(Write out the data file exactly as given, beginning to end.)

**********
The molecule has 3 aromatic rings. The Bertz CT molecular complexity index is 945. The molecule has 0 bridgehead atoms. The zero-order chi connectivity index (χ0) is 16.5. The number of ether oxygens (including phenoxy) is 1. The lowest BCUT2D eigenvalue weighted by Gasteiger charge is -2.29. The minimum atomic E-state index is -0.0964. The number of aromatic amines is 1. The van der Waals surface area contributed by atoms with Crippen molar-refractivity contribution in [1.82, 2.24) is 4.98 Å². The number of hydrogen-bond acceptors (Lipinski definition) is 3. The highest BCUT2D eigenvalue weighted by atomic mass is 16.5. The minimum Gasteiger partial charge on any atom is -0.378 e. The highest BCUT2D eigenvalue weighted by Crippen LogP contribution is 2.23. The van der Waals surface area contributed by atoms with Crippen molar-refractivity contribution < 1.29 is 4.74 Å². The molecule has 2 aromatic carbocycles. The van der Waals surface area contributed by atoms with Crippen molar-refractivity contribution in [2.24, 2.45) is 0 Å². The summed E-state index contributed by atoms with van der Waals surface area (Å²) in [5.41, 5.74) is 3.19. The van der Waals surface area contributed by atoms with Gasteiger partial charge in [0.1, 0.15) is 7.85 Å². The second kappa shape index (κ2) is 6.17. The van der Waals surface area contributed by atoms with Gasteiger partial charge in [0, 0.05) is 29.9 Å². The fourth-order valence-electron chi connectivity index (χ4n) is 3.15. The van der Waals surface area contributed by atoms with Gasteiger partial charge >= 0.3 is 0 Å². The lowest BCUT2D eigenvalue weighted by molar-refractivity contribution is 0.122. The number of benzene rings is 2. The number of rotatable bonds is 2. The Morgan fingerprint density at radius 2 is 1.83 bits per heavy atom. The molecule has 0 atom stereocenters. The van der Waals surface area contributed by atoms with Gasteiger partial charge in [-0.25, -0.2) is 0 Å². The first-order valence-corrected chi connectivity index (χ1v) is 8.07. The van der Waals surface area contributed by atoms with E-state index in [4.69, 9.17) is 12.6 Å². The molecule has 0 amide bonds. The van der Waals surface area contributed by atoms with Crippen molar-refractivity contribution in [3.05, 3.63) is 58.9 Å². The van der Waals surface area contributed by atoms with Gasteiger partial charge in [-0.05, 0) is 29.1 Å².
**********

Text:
The molecule has 3 aromatic rings. The Bertz CT molecular complexity index is 945. The molecule has 0 bridgehead atoms. The zero-order chi connectivity index (χ0) is 16.5. The number of ether oxygens (including phenoxy) is 1. The lowest BCUT2D eigenvalue weighted by Gasteiger charge is -2.29. The minimum atomic E-state index is -0.0964. The number of aromatic amines is 1. The van der Waals surface area contributed by atoms with Crippen molar-refractivity contribution in [1.82, 2.24) is 4.98 Å². The number of hydrogen-bond acceptors (Lipinski definition) is 3. The highest BCUT2D eigenvalue weighted by atomic mass is 16.5. The minimum Gasteiger partial charge on any atom is -0.378 e. The highest BCUT2D eigenvalue weighted by Crippen LogP contribution is 2.23. The van der Waals surface area contributed by atoms with Crippen molar-refractivity contribution < 1.29 is 4.74 Å². The molecule has 2 aromatic carbocycles. The van der Waals surface area contributed by atoms with Crippen molar-refractivity contribution in [2.24, 2.45) is 0 Å². The summed E-state index contributed by atoms with van der Waals surface area (Å²) in [5.41, 5.74) is 3.19. The van der Waals surface area contributed by atoms with Gasteiger partial charge in [0.1, 0.15) is 7.85 Å². The second kappa shape index (κ2) is 6.17. The van der Waals surface area contributed by atoms with Gasteiger partial charge in [0, 0.05) is 29.9 Å². The fourth-order valence-electron chi connectivity index (χ4n) is 3.15. The van der Waals surface area contributed by atoms with Gasteiger partial charge >= 0.3 is 0 Å². The lowest BCUT2D eigenvalue weighted by molar-refractivity contribution is 0.122. The number of benzene rings is 2. The number of rotatable bonds is 2. The Morgan fingerprint density at radius 2 is 1.83 bits per heavy atom. The molecule has 0 atom stereocenters. The van der Waals surface area contributed by atoms with Gasteiger partial charge in [-0.25, -0.2) is 0 Å². The first-order valence-corrected chi connectivity index (χ1v) is 8.07. The van der Waals surface area contributed by atoms with E-state index in [4.69, 9.17) is 12.6 Å². The molecule has 0 amide bonds. The van der Waals surface area contributed by atoms with Crippen molar-refractivity contribution in [3.05, 3.63) is 58.9 Å². The van der Waals surface area contributed by atoms with Gasteiger partial charge in [-0.05, 0) is 29.1 Å².